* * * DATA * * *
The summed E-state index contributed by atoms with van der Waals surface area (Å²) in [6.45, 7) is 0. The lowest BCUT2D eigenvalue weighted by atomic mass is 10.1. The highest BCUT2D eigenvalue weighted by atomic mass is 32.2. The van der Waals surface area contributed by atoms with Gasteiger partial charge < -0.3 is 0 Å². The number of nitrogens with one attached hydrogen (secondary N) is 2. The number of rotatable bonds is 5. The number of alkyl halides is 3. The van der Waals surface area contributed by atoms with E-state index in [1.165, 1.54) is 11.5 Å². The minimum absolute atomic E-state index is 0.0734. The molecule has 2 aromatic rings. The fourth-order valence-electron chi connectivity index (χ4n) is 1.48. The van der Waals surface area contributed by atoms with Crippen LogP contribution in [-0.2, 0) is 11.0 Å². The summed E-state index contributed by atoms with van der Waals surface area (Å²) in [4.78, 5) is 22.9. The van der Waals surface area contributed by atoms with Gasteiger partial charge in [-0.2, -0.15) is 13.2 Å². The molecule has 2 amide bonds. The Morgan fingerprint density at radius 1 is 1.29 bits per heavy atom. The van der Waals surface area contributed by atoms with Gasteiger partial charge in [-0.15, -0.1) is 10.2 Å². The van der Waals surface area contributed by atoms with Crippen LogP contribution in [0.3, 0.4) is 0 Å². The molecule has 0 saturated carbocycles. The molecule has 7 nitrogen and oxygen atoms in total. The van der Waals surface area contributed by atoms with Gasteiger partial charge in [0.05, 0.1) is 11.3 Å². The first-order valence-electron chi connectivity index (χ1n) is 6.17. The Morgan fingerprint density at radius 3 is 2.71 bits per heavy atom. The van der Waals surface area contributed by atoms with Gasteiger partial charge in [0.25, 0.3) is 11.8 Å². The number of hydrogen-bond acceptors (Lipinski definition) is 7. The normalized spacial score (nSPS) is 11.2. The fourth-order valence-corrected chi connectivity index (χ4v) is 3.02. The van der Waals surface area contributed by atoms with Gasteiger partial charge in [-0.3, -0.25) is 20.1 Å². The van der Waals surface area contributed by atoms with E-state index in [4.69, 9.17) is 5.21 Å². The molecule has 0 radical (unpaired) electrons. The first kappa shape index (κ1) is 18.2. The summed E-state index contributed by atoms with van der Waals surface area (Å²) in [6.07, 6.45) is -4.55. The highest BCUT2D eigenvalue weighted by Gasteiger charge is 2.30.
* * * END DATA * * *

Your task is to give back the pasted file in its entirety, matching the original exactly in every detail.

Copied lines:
The summed E-state index contributed by atoms with van der Waals surface area (Å²) in [6.45, 7) is 0. The lowest BCUT2D eigenvalue weighted by atomic mass is 10.1. The highest BCUT2D eigenvalue weighted by atomic mass is 32.2. The van der Waals surface area contributed by atoms with Gasteiger partial charge < -0.3 is 0 Å². The number of nitrogens with one attached hydrogen (secondary N) is 2. The number of rotatable bonds is 5. The number of alkyl halides is 3. The van der Waals surface area contributed by atoms with E-state index in [1.165, 1.54) is 11.5 Å². The minimum absolute atomic E-state index is 0.0734. The molecule has 2 aromatic rings. The fourth-order valence-electron chi connectivity index (χ4n) is 1.48. The van der Waals surface area contributed by atoms with Crippen LogP contribution in [-0.2, 0) is 11.0 Å². The summed E-state index contributed by atoms with van der Waals surface area (Å²) in [4.78, 5) is 22.9. The van der Waals surface area contributed by atoms with Gasteiger partial charge in [-0.2, -0.15) is 13.2 Å². The molecule has 2 amide bonds. The Morgan fingerprint density at radius 1 is 1.29 bits per heavy atom. The van der Waals surface area contributed by atoms with Gasteiger partial charge in [-0.15, -0.1) is 10.2 Å². The van der Waals surface area contributed by atoms with Crippen LogP contribution in [0.3, 0.4) is 0 Å². The molecule has 0 saturated carbocycles. The molecule has 7 nitrogen and oxygen atoms in total. The van der Waals surface area contributed by atoms with Gasteiger partial charge in [0.05, 0.1) is 11.3 Å². The first-order valence-electron chi connectivity index (χ1n) is 6.17. The Morgan fingerprint density at radius 3 is 2.71 bits per heavy atom. The van der Waals surface area contributed by atoms with Gasteiger partial charge in [0.25, 0.3) is 11.8 Å². The number of hydrogen-bond acceptors (Lipinski definition) is 7. The normalized spacial score (nSPS) is 11.2. The fourth-order valence-corrected chi connectivity index (χ4v) is 3.02. The van der Waals surface area contributed by atoms with Gasteiger partial charge in [-0.3, -0.25) is 20.1 Å². The van der Waals surface area contributed by atoms with E-state index in [4.69, 9.17) is 5.21 Å². The molecule has 0 radical (unpaired) electrons. The first kappa shape index (κ1) is 18.2. The summed E-state index contributed by atoms with van der Waals surface area (Å²) in [6.07, 6.45) is -4.55. The highest BCUT2D eigenvalue weighted by Gasteiger charge is 2.30.